Programmes & Performances - Memories of Pittsburgh’s Nixon Theatre

posted by ThrHistoricalSociety on May 22, 2015 at 1:40 pm


“April 1950 holds special memories for me. I watched the legendary Mae West perform at the Nixon Theatre Downtown in “Diamond Lil.” More significantly, it marked the end of that grand and beautiful theater at the corner of Sixth Avenue and William Penn Place.

When the curtain came down on the final performance of “Diamond Lil” on April 30, one of the city’s finest playhouses closed its doors for good. The site had been sold to the Aluminum Company of America to make way for construction of Alcoa’s corporate headquarters.

Then a college student, I ushered at the Nixon on evenings and weekends. It was my first extended exposure to live stage shows and marked the beginning of a love of the theater that remains strong to this day.

What a showplace the Nixon was! It had been described as “the world’s most perfect playhouse,” in a building crowned by a large dome. For 47 years after its grand opening in 1903, it was arguably the city’s premier venue for performances of Broadway’s top musicals and dramas and major attractions such as the Ziegfeld Follies and Metropolitan Opera.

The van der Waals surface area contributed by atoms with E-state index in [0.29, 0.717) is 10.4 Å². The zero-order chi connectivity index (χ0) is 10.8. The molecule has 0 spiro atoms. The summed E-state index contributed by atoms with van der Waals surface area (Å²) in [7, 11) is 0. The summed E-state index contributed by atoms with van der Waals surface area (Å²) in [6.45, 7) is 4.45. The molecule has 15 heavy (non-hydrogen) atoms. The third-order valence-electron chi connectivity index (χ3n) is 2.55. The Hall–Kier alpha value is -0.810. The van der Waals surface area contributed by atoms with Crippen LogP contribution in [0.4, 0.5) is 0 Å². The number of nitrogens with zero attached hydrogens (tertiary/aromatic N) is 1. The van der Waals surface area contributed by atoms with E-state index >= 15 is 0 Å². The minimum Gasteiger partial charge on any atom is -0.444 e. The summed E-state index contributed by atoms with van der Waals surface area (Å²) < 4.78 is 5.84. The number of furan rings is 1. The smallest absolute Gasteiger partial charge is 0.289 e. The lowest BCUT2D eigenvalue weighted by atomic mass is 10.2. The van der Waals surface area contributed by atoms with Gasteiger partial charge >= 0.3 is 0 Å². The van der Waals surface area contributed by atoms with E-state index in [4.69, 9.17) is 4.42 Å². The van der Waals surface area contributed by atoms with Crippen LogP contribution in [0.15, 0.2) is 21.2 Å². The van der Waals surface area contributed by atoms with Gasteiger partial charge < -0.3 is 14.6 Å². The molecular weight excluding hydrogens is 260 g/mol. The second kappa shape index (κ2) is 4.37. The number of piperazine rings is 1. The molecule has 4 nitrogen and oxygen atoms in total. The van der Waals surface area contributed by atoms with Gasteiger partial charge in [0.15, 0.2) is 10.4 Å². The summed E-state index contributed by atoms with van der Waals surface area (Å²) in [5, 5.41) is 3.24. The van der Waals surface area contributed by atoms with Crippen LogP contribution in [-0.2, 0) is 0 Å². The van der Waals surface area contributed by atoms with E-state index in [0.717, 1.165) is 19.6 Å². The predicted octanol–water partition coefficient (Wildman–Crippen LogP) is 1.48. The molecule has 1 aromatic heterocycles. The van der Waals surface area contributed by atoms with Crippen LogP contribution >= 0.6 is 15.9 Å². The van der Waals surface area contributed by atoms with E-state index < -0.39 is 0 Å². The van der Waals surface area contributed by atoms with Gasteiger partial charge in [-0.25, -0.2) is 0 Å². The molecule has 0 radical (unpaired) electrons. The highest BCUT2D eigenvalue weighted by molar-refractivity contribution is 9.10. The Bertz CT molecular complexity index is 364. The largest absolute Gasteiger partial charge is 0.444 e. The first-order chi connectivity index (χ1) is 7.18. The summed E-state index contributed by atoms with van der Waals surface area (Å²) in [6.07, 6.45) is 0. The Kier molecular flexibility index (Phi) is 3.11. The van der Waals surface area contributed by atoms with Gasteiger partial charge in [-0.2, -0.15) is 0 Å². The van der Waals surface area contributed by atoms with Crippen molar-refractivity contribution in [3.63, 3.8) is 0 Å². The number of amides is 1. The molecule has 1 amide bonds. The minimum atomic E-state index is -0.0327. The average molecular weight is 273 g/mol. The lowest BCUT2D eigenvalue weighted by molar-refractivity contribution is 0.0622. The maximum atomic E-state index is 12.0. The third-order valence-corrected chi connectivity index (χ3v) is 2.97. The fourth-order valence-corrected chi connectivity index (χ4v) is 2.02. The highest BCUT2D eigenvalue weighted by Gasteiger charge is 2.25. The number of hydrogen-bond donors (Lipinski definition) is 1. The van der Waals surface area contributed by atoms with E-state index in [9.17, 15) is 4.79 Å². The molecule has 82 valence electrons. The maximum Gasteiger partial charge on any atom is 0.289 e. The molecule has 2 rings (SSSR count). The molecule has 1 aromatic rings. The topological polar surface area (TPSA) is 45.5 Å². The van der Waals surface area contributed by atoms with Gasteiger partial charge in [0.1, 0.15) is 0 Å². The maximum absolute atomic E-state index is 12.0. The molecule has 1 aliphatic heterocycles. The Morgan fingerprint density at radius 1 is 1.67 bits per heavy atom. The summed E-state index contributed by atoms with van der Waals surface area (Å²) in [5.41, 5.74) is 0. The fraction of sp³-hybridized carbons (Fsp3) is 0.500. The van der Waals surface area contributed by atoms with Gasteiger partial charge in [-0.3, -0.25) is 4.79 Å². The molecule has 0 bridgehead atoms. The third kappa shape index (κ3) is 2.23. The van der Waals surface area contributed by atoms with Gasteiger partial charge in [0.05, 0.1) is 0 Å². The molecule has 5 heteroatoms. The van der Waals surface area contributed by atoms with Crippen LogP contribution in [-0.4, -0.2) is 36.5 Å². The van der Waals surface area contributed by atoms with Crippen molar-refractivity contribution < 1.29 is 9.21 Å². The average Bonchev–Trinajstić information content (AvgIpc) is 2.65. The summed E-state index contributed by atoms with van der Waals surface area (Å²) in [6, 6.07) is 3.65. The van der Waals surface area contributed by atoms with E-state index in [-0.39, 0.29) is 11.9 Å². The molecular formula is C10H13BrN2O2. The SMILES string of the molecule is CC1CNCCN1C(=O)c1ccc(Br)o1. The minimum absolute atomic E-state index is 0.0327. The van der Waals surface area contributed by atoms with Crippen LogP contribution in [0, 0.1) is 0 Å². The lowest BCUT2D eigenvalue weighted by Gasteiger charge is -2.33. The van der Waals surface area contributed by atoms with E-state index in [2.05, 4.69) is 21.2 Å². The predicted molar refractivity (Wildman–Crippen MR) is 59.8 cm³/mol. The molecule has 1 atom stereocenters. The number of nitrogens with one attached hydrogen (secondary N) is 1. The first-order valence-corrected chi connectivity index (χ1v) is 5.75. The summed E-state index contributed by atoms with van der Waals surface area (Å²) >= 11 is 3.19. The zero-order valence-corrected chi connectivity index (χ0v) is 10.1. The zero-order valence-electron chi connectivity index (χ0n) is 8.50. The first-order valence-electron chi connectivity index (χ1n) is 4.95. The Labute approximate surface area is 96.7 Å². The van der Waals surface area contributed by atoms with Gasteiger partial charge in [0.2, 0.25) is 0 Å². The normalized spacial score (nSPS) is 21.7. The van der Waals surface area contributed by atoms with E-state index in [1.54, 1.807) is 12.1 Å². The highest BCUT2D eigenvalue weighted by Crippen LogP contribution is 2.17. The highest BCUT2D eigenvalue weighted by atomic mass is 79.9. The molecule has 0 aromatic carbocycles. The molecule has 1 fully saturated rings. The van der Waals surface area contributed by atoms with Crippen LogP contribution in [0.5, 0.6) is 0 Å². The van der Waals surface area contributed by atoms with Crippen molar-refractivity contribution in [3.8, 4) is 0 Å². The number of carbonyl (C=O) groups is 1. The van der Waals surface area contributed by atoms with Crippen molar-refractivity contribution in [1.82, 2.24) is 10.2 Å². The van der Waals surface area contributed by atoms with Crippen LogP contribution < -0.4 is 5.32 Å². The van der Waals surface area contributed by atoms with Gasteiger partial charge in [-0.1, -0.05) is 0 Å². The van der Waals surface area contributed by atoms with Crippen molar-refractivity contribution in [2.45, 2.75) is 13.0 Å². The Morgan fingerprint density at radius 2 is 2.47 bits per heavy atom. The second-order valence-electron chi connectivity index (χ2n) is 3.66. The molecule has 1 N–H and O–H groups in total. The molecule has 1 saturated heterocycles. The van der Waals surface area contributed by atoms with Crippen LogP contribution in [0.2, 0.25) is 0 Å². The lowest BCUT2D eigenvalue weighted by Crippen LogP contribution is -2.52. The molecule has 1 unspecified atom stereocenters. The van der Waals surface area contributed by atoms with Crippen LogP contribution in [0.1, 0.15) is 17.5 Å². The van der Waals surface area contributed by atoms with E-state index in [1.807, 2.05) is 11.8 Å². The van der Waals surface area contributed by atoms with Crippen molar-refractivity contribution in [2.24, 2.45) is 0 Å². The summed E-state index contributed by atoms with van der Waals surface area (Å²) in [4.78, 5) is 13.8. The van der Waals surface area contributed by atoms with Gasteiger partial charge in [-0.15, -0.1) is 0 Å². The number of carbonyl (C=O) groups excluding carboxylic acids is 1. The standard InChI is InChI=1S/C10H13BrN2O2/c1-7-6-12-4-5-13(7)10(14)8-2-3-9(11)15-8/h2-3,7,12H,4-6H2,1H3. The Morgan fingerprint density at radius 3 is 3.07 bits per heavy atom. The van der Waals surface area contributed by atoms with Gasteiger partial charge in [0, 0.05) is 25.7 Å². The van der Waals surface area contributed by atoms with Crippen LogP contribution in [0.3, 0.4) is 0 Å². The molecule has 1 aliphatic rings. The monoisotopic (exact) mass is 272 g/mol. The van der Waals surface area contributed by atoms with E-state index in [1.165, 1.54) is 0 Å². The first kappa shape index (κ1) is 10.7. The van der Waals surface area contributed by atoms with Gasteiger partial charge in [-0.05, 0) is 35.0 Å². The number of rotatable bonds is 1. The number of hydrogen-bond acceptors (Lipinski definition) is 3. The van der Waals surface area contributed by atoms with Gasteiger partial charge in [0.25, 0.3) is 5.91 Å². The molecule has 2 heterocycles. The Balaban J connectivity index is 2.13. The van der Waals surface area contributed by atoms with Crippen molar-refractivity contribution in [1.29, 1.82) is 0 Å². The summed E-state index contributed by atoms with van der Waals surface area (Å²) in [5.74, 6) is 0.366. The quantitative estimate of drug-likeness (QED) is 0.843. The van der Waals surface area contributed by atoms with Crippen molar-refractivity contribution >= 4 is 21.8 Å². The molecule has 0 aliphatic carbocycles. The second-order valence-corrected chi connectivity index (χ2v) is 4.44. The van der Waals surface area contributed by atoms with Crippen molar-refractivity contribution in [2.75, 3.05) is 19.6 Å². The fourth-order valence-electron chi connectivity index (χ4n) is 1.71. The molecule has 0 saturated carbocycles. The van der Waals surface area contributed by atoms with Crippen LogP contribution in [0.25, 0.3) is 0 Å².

Its stage was graced by the likes of Ethel Barrymore, Rex Harrison, Al Jolson and Katharine Hepburn. For one of its most elaborate productions, a 1905 staging of “Ben Hur,” 20 horses took part in the famous chariot race and several camels and their drivers appeared onstage.

The Nixon also afforded an intriguing source of adventure for impressionable ushers like me and my colleagues. Many nights after the curtain went up, one or two of us would head for the unlocked door at the top of “peanut heaven” and step out onto the roof. We’d cross it and enter another unlocked door.

Back inside, from a catwalk circling the theater, we had a bird’s-eye view of the mammoth stage and the five tiers of dressing rooms below us. It was an awesome sight to see the hustle and bustle of performers as they came onstage or exited during a rousing song-and-dance number, or we would be mesmerized listening to the words of a gifted playwright.“ – Vincent DiRicco

Shared from the Pittsburgh Post Gazette. Read the complete article here

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